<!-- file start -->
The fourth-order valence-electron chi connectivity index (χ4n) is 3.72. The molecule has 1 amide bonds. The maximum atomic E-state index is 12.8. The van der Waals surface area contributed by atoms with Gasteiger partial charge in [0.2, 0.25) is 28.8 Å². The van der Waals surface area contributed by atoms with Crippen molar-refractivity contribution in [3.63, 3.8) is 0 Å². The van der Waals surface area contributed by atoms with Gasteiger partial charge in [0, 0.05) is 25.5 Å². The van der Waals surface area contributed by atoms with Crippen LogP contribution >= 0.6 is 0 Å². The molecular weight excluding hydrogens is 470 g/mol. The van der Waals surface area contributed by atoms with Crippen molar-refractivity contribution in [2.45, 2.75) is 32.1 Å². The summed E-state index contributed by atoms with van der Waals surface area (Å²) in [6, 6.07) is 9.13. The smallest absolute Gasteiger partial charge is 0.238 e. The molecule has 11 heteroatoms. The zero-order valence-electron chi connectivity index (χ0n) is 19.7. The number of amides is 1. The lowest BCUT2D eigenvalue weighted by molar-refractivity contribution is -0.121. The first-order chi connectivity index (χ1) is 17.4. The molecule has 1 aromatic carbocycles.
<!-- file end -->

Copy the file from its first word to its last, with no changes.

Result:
The fourth-order valence-electron chi connectivity index (χ4n) is 3.72. The molecule has 1 amide bonds. The maximum atomic E-state index is 12.8. The van der Waals surface area contributed by atoms with Gasteiger partial charge in [0.2, 0.25) is 28.8 Å². The van der Waals surface area contributed by atoms with Crippen molar-refractivity contribution in [3.63, 3.8) is 0 Å². The van der Waals surface area contributed by atoms with Gasteiger partial charge in [0, 0.05) is 25.5 Å². The van der Waals surface area contributed by atoms with Crippen LogP contribution >= 0.6 is 0 Å². The molecular weight excluding hydrogens is 470 g/mol. The van der Waals surface area contributed by atoms with Crippen molar-refractivity contribution in [2.45, 2.75) is 32.1 Å². The summed E-state index contributed by atoms with van der Waals surface area (Å²) in [6, 6.07) is 9.13. The smallest absolute Gasteiger partial charge is 0.238 e. The molecule has 11 heteroatoms. The zero-order valence-electron chi connectivity index (χ0n) is 19.7. The number of amides is 1. The lowest BCUT2D eigenvalue weighted by molar-refractivity contribution is -0.121. The first-order chi connectivity index (χ1) is 17.4. The molecule has 1 aromatic carbocycles.